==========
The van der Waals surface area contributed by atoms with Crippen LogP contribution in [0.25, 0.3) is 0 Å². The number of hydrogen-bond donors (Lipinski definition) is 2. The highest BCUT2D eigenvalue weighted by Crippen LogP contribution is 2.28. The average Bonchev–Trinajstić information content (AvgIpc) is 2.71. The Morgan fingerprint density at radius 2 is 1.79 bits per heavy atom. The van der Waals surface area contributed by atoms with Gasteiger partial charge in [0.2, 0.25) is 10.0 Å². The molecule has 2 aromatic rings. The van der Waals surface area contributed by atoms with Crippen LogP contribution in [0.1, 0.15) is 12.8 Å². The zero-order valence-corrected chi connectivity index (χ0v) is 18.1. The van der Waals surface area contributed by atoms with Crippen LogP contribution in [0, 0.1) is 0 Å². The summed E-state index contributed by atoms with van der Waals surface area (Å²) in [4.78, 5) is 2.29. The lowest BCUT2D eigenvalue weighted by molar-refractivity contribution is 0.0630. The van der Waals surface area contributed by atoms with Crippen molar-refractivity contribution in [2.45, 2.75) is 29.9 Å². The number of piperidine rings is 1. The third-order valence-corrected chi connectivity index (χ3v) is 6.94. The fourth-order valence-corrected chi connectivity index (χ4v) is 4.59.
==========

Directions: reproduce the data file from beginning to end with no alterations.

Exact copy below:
The van der Waals surface area contributed by atoms with Crippen LogP contribution in [0.25, 0.3) is 0 Å². The number of hydrogen-bond donors (Lipinski definition) is 2. The highest BCUT2D eigenvalue weighted by Crippen LogP contribution is 2.28. The average Bonchev–Trinajstić information content (AvgIpc) is 2.71. The Morgan fingerprint density at radius 2 is 1.79 bits per heavy atom. The van der Waals surface area contributed by atoms with Gasteiger partial charge in [0.2, 0.25) is 10.0 Å². The molecule has 2 aromatic rings. The van der Waals surface area contributed by atoms with Crippen LogP contribution in [0.1, 0.15) is 12.8 Å². The zero-order valence-corrected chi connectivity index (χ0v) is 18.1. The van der Waals surface area contributed by atoms with Crippen LogP contribution in [0, 0.1) is 0 Å². The summed E-state index contributed by atoms with van der Waals surface area (Å²) in [4.78, 5) is 2.29. The lowest BCUT2D eigenvalue weighted by molar-refractivity contribution is 0.0630. The van der Waals surface area contributed by atoms with Crippen molar-refractivity contribution in [2.45, 2.75) is 29.9 Å². The number of piperidine rings is 1. The third-order valence-corrected chi connectivity index (χ3v) is 6.94. The fourth-order valence-corrected chi connectivity index (χ4v) is 4.59.